Remembering Balboa Park’s Nudist Colony at the Zoro Garden

One of my favorite places in San Diego is Balboa Park. The sprawling park features fanciful architecture housing a plethora of museums, plus multiple gardens. One such garden is the Zoro Garden, which is tucked away behind a leaf covered wall, and shaded beneath massive trees. When I first gazed upon it I wouldn’t have…

Gallows, Ghosts, and Paved Over Graves: A Visit to San Diego’s Whaley House

On a September day in 1852 James “Yankee Jim” Robinson was taken from an adobe jail to the gallows. Standing upon a wagon, a noose was placed around his neck. When the order was given, the wagon driver pulled away, and Yankee Jim reportedly kept his feet on the wagon as long as possible, but…

San Diego’s Historic Cosmopolitan Hotel

Each July the company Patrick works for hosts a massive conference in San Diego. Sometimes Patrick attends, sometimes he doesn’t. But this year he did, and like most of his conferences, I tag along to enjoy the sights of the city. This year we chose to stay in one of California’s oldest hotels, The Cosmopolitan,…

Tracing the Journey of Mummified Outlaw Elmer McCurdy to the Long Beach Pike

Last week I talked about the history of Long Beach’s infamous Pike, including the location being used in an episode of Charlie’s Angels and The Six Million Dollar Man. What I didn’t mention was that in the Charlie’s Angels episode, “To Kill an Angel,” a man’s body is found within the Pike’s Laff in the…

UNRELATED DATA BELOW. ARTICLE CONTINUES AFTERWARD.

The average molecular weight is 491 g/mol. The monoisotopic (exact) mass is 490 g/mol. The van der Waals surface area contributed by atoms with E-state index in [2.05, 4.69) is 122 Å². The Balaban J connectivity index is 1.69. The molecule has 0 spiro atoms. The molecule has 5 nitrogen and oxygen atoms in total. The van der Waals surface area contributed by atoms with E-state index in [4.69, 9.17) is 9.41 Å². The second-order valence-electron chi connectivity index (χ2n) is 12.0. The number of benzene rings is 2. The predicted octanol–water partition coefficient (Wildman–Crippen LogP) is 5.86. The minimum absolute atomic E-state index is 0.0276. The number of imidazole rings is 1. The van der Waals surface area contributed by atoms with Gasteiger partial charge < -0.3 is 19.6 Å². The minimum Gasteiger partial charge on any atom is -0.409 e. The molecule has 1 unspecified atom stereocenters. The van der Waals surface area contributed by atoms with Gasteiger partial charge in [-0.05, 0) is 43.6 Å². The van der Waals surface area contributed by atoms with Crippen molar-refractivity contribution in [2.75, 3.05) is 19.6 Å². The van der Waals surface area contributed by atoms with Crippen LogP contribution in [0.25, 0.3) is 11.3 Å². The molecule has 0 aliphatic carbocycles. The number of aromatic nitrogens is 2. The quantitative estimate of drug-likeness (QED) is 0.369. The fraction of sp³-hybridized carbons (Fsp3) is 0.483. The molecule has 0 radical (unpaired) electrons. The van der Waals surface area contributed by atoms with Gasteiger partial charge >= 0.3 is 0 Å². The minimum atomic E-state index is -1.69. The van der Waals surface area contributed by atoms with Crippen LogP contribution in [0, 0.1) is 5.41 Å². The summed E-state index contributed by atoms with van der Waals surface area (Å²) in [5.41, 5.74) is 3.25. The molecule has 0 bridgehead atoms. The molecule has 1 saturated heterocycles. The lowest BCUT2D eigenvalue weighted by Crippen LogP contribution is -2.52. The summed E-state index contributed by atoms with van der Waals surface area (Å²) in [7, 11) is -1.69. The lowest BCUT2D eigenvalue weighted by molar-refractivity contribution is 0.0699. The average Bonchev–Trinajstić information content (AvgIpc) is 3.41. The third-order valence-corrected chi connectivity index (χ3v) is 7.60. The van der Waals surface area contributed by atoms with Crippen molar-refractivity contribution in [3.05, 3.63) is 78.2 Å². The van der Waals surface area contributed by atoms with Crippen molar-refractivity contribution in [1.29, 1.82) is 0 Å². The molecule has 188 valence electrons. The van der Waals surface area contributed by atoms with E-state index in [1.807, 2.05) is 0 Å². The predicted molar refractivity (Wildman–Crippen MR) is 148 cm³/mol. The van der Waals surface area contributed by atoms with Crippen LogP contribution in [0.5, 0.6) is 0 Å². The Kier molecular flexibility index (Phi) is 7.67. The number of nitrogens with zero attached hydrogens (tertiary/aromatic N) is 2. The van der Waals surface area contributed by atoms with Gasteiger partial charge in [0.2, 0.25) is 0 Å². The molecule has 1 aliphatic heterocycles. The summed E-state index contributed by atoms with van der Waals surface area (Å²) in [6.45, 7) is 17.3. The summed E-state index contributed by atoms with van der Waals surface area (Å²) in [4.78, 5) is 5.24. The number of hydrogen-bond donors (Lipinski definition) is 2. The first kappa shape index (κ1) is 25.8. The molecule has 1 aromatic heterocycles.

Catalina Island: A Tale of Chewing Gum, Grave Robbing, and Movie Stars

On Sunday, Patrick and I finally made it over to the little island of Catalina. If you aren’t familiar with California geography, Catalina is a small island, roughly 30 miles off the coast of Long Beach, accesible by ferry from a handful of ports on the mainland. At just under 75 square miles, about 4,000…

The Buffalo Soldiers: Multi-Talented Defenders of Westward Expansion

On September 21, 1866, a brand new regiment was formed. The 10th Calvary Regiment was comprised of Black men, and was given the nickname, The Buffalo Soldiers. The nickname was given to them by the Native Americans, due to their hair reminding them of the top of a buffalos head. The regiment served in the…

Bill Pickett: The Rodeo Innovator that History Forgot

Bill Pickett was born the second of thirteen children on December 5th, 1870 in Williamson County, Texas. Pickett’s bloodline was of Cherokee and Black. In the 5th grade, he left school to be a ranch-hand, and he learned all there was to know about being a cowboy. He invented the technique known as Bulldogging, which…